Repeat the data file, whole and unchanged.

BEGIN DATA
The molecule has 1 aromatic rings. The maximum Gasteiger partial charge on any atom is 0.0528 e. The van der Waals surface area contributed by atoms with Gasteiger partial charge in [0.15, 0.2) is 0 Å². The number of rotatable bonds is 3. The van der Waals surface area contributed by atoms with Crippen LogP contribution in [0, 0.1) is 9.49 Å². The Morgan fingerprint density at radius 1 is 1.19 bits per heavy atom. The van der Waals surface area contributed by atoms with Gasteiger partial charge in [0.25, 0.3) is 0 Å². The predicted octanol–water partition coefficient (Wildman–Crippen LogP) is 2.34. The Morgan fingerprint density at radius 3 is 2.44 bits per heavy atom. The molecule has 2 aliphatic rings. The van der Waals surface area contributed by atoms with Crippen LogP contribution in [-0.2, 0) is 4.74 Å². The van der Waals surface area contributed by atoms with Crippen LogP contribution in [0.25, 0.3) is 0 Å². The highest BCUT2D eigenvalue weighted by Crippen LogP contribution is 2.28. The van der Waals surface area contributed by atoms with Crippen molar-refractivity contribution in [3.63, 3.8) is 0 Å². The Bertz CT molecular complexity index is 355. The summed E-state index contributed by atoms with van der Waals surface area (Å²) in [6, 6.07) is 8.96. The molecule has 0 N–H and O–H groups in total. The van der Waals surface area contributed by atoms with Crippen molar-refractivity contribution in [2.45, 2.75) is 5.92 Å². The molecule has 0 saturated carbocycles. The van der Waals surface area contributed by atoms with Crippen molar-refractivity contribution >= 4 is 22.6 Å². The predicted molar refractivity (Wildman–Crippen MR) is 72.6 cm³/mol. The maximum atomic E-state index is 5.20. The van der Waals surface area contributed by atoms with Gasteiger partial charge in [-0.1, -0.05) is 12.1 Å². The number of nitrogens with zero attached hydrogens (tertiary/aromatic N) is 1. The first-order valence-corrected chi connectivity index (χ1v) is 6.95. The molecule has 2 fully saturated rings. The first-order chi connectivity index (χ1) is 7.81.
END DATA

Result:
The molecule has 1 aromatic rings. The maximum Gasteiger partial charge on any atom is 0.0528 e. The van der Waals surface area contributed by atoms with Gasteiger partial charge in [0.15, 0.2) is 0 Å². The number of rotatable bonds is 3. The van der Waals surface area contributed by atoms with Crippen LogP contribution in [0, 0.1) is 9.49 Å². The Morgan fingerprint density at radius 1 is 1.19 bits per heavy atom. The van der Waals surface area contributed by atoms with Gasteiger partial charge in [0.25, 0.3) is 0 Å². The predicted octanol–water partition coefficient (Wildman–Crippen LogP) is 2.34. The Morgan fingerprint density at radius 3 is 2.44 bits per heavy atom. The molecule has 2 aliphatic rings. The van der Waals surface area contributed by atoms with Crippen LogP contribution in [-0.2, 0) is 4.74 Å². The van der Waals surface area contributed by atoms with Crippen LogP contribution in [0.25, 0.3) is 0 Å². The highest BCUT2D eigenvalue weighted by Crippen LogP contribution is 2.28. The van der Waals surface area contributed by atoms with Crippen molar-refractivity contribution in [3.63, 3.8) is 0 Å². The Bertz CT molecular complexity index is 355. The summed E-state index contributed by atoms with van der Waals surface area (Å²) in [6, 6.07) is 8.96. The molecule has 0 N–H and O–H groups in total. The van der Waals surface area contributed by atoms with Crippen molar-refractivity contribution in [2.45, 2.75) is 5.92 Å². The molecule has 0 saturated carbocycles. The van der Waals surface area contributed by atoms with Crippen molar-refractivity contribution >= 4 is 22.6 Å². The predicted molar refractivity (Wildman–Crippen MR) is 72.6 cm³/mol. The maximum atomic E-state index is 5.20. The van der Waals surface area contributed by atoms with Gasteiger partial charge in [-0.1, -0.05) is 12.1 Å². The number of nitrogens with zero attached hydrogens (tertiary/aromatic N) is 1. The first-order valence-corrected chi connectivity index (χ1v) is 6.95. The molecule has 2 fully saturated rings. The first-order chi connectivity index (χ1) is 7.81.